Russian-backed Facebook (NASDAQ:FB) pages that sought to spread
misinformation. During a meeting with congressional investigators, the
company said that Russian-backed news site RT spent more than $270,000 on
ads last year during the election. Twitter plans to review its political
advertising disclosure policy, and it will crack down on any future
suspicious activity.

HERERA: Sin stocks. They`re in sectors whose activities are frowned upon
by some. But this time of year, are they just what your portfolio needs?

Landon Dowdy shines a spotlight on that sector.

(BEGIN VIDEOTAPE)

LANDON DOWDY, NIGHTLY BUSINESS REPORT CORRESPONDENT: So-called sin stocks
like alcohol, cigarettes, and gaming stocks, typically heat up as the
weather cools down. And looking back since 2010, analytics firm Kensho
points to these names to watch as we approach year-end Corona and Casa
Noble (NYSE:NE) Tequila maker, Constellation Brands (NYSE:STZ), posting
average fourth quarter returns of 12.5 percent.

Booze really buzzes this time of year.

SONIA VORA, MORNINGSTAR EQUITY ANALYST: It tends to be a time of gift
giving, and other holiday events. Normally, there`s an aspect of
conspicuous consumption here where people are buying gifts, of brands that
they think, you know, are higher value or, you know, perceived to be higher
quality. It tends to be a good season, especially for spirits and wine
makers, because of that.

DOWDY: Also on tap, Boston Beer (NYSE:SAM) Company posting average returns
of 20 percent. Meanwhile, analysts credit China`s golden week holiday in
October with driving strong traffic to Macau, helping boost gaming stocks.
One beneficiary, MGM Resorts (NYSE:MGM) posting returns of 13 percent. Las
Vegas Sands (NYSE:LVS) also seeing big gains, up more than 9 percent.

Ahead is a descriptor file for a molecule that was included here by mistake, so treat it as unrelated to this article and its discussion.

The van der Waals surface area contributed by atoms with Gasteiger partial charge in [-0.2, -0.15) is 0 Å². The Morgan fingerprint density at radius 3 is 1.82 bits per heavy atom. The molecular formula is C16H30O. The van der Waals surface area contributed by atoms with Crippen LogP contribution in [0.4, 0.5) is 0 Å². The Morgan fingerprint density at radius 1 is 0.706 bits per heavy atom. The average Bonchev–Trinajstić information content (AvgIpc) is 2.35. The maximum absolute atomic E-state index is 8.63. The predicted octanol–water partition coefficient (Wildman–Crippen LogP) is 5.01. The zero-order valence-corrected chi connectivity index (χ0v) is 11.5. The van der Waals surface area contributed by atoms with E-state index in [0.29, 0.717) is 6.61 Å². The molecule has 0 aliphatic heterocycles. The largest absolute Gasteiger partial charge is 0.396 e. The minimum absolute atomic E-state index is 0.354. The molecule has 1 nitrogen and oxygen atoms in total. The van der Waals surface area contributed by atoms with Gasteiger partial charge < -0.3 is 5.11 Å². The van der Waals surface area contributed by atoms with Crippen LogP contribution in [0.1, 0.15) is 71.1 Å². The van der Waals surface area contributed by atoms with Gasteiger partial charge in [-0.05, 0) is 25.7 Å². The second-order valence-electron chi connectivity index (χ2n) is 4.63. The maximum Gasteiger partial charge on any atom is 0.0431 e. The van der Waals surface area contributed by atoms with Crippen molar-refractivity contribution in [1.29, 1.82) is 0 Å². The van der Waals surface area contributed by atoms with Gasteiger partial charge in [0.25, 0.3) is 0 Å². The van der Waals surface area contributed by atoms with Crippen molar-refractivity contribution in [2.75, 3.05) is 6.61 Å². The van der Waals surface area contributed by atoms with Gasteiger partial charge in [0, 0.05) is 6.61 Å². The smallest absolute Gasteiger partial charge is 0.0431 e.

And if tobacco is your thing, cigarette maker Reynolds American (NYSE:RAI)
lighting it up with an average return of 8 percent in Q4.

The general view here is portfolio managers want to move into less risky
assets at the end of the year. And cigarette makers are often coveted by
dividend investors. So, as we head into the final quarter, these vice
stocks can keep you warm all winter long.

For NIGHTLY BUSINESS REPORT, I`m Landon Dowdy.

(END VIDEOTAPE)

GRIFFETH: BlackBerry`s push into software picks up momentum. And that is
where we begin tonight`s “Market Focus”.

The tech company`s profit and sales topped expectations, thanks to strength
in its software and its services businesses as the company transitions from
hardware to software related endeavors. The CEO said that he expects bumps
along the way but he`s still optimistic.

(BEGIN VIDEO CLIP)

JOHN CHEN, CEO, BLACKBERRY: In Q4, we also had a good quarter. As I said
at that time, we expect to see more good quarters than that. I think this
is not a straight line up, I want to be, you know, cautious of that. But
we are building some very solid fundamentals in the business. We`re coming
around to become a good software company, and good earnings.

(END VIDEO CLIP)

GRIFFETH: Shares of BlackBerry higher by 13 percent today to $10.47.

Meanwhile, video streaming company Roku began trading on the Nasdaq today
after pricing its initial public offering at $14 a share. That was at the
high end of the expected price range. And that pricing values Roku at
nearly $1.5 billion. Shares, though, took off in their debut, look at
that, up 67 percent, closing at $23.50.

But a drop in pharmacy transactions caused same store sales and revenue to
disappoint at Rite Aid (NYSE:RAD). The retail chain did report a stronger
profit. But that was thanks to a one-time fee the company received
following its failed merger with Walgreen`s. Rite Aid (NYSE:RAD) shares
fell about 11 percent to close at $2.03.

HERERA: Chevron (NYSE:CVX) has a new CEO. The energy giant said Michael
Worth will become chairman and chief executive early next year, replacing